“I was giving everything to the University of Minnesota to make that program to what it became,” said the man who coached the Gophers to the Sweet 16 and Elite Eight appearances in 1989 and ’90, respectively. “It takes a lot of effort, a lot of time, a lot of sweat, a lot of headaches, a lot of disappointment, a lot of ups and downs to get it to the point it’s at. We had one of the elite programs in the country.”
And one of the elite players.
Jackson, the Big Ten Player of the Year in 1997, scored 36 points in the double overtime win in the Sweet 16 against Clemson. He shares stories of that magical tournament run with his children.
But Jackson, one of the players involved in the academic fraud, admitted responsibility years ago and now uses that as a lesson for young people.
“If we could go back and do it again everybody would to it totally different,” Jackson, who played 12 seasons in the NBA and now is a Sacramento Kings radio analyst, said last week. “We would handle it a totally different way. And you try to teach your kids how not to make the same mistakes you made as a young man.”
Last year, Michigan invited former Fab Five players Jalen Rose, Jimmy King and Ray Jackson back to recognize the 25th anniversary of that talented class. That event was a forum to discuss their cultural impact, and the NCAA violations — brought on by Chris Webber and other players accepting money from a booster — that later erased their accomplishments, just as Minnesota experienced.
“You can’t hide from it,” Bobby Jackson said. “It’s a learning experience. Move on. Acknowledge the players. It’s been 20 years.”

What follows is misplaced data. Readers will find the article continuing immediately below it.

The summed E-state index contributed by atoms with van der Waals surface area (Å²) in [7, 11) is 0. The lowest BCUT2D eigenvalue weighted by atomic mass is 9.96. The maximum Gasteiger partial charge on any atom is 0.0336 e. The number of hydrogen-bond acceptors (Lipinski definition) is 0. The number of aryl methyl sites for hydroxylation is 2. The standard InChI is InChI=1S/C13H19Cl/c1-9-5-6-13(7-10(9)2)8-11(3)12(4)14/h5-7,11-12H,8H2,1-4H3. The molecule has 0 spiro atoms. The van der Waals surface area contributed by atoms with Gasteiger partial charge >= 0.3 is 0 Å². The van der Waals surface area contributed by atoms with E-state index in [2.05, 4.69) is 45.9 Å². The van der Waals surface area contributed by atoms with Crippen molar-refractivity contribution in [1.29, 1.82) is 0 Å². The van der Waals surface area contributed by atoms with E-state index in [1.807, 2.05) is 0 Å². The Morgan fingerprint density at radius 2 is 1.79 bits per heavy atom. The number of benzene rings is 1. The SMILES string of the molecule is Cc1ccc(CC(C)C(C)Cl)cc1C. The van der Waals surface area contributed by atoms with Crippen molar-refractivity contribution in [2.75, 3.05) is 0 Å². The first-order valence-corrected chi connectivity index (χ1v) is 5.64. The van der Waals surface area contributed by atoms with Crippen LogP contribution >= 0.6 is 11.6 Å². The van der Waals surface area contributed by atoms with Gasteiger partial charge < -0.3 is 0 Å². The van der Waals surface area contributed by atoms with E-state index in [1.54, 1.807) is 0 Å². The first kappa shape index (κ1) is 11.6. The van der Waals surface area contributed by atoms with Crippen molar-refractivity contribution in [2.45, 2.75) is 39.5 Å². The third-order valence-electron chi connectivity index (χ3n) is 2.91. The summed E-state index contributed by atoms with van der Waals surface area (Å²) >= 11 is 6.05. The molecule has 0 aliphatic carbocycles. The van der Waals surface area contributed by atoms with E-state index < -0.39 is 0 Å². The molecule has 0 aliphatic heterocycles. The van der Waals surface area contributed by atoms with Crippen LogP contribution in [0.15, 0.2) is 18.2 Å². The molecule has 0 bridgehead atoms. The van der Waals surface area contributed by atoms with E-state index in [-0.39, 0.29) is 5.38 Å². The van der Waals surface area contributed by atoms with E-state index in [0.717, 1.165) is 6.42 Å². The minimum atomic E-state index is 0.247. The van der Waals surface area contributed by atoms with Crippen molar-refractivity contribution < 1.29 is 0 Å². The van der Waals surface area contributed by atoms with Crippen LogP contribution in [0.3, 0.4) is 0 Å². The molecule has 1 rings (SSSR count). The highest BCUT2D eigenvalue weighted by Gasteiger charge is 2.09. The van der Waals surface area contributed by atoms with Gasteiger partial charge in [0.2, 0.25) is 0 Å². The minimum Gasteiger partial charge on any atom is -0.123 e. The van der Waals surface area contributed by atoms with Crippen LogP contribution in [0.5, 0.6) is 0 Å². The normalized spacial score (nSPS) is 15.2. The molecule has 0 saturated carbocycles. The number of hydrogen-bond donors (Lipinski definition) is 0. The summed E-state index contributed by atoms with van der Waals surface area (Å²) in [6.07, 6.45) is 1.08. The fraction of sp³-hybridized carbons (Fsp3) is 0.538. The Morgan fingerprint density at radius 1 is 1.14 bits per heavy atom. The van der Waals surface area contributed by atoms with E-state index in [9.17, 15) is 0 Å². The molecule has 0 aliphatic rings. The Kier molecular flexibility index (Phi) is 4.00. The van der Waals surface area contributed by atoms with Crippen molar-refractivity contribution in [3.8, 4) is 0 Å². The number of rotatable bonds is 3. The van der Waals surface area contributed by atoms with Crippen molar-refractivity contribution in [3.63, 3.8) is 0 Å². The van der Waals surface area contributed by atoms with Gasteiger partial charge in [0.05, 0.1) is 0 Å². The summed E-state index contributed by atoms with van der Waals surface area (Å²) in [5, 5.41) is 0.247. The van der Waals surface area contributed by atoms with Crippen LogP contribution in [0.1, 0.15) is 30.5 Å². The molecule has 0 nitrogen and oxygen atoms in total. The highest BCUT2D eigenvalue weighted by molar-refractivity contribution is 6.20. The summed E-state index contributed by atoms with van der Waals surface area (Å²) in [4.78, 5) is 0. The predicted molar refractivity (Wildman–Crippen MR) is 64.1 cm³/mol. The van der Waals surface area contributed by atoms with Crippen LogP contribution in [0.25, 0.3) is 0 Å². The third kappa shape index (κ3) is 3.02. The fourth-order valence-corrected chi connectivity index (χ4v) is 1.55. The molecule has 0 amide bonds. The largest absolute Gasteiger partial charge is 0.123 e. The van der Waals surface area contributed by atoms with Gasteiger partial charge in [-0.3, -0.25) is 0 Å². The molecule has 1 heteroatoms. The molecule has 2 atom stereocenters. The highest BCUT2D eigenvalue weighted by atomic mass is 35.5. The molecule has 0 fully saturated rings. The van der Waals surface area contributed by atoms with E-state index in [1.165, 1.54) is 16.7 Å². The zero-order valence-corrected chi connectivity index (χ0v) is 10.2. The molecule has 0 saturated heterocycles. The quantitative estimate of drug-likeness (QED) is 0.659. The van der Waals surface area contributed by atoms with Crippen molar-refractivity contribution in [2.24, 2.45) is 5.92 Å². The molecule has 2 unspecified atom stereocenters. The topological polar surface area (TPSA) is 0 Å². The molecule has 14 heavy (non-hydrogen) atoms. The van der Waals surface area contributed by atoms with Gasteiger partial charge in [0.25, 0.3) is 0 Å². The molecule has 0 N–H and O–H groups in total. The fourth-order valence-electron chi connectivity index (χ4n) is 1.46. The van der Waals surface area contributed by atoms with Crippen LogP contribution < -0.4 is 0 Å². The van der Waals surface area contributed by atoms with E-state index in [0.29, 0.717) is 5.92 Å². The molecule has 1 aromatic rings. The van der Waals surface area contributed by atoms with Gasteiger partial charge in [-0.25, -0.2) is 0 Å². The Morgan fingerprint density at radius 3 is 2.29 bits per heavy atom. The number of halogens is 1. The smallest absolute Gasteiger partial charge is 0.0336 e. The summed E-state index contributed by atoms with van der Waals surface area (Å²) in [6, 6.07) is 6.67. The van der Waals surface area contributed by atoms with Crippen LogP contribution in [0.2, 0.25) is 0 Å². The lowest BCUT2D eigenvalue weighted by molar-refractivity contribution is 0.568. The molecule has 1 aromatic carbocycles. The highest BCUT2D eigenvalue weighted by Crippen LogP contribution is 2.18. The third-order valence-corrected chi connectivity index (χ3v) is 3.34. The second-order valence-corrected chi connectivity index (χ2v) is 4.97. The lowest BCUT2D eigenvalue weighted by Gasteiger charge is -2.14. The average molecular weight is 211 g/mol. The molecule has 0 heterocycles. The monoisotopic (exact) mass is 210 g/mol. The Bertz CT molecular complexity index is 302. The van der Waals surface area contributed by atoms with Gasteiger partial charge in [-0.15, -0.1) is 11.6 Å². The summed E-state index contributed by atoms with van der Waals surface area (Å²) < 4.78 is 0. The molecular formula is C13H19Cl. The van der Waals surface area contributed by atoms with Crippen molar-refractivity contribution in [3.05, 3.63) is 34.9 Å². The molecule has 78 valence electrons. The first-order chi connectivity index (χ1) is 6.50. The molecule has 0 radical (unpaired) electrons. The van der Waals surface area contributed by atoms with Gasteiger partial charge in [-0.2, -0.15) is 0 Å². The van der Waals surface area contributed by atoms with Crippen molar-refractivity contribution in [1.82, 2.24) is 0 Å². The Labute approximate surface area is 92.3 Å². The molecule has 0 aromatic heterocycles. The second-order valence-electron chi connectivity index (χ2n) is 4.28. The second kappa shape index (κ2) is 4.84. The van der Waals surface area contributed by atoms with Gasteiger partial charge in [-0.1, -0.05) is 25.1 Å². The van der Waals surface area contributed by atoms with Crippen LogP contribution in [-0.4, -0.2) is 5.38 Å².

Can’t take away memories
Eric Harris was a tough-minded point guard from the Bronx. Trevor Winter was a 7-foot, 275-pound center from Slayton, Minn.
At a practice in 1997, Harris and Winter got into a scuffle, a heated moment they laugh about today. Haskins always had boxing gloves sitting at the side of the court.
“When he swings, you felt it,” Harris joked. “Our battles in practice were intense. John [Thomas] and Courtney [James] went at it. Bobby was aggressive. That’s what Coach Haskins demanded from us.”
Winter said the team adopted a fighter’s mentality and learned “how to battle and how to survive.”
Two of the best individual performances came in the Sweet 16 — Jackson’s 36 points and Sam Jacobson’s 29. But the most memorable game came earlier in Ann Arbor, Mich., when the Gophers clinched the Big Ten title with a 55-54 victory. Harris stole the ball in the closing moments and passed it to Jackson, who got fouled and hit a free throw with 2.9 seconds left to seal it.
That dynamic backcourt could have led the Gophers to the national title had it remained healthy, Haskins said. Harris separated his shoulder against Clemson. In the Final Four, the Gophers lost to Kentucky 78-69 in Indianapolis, with Harris starting but limited by his injury.
“That really hurt us a lot,” Jackson said. “He was our floor general. ... Being in the backcourt with Eric, we made it hard on opposing guards every single night. I think you really, really relish those memories.”
Harris, who speaks often with Jackson, hasn’t let the scandal ruin his bond with some former teammates.
“No matter what you do, ’97 is going to be etched in stone in people’s hearts,” he said. “We had the Barn rocking and rolling.”
When the Gophers returned from the Midwest Regional in San Antonio, they were met by 14,000 fans in Williams Arena.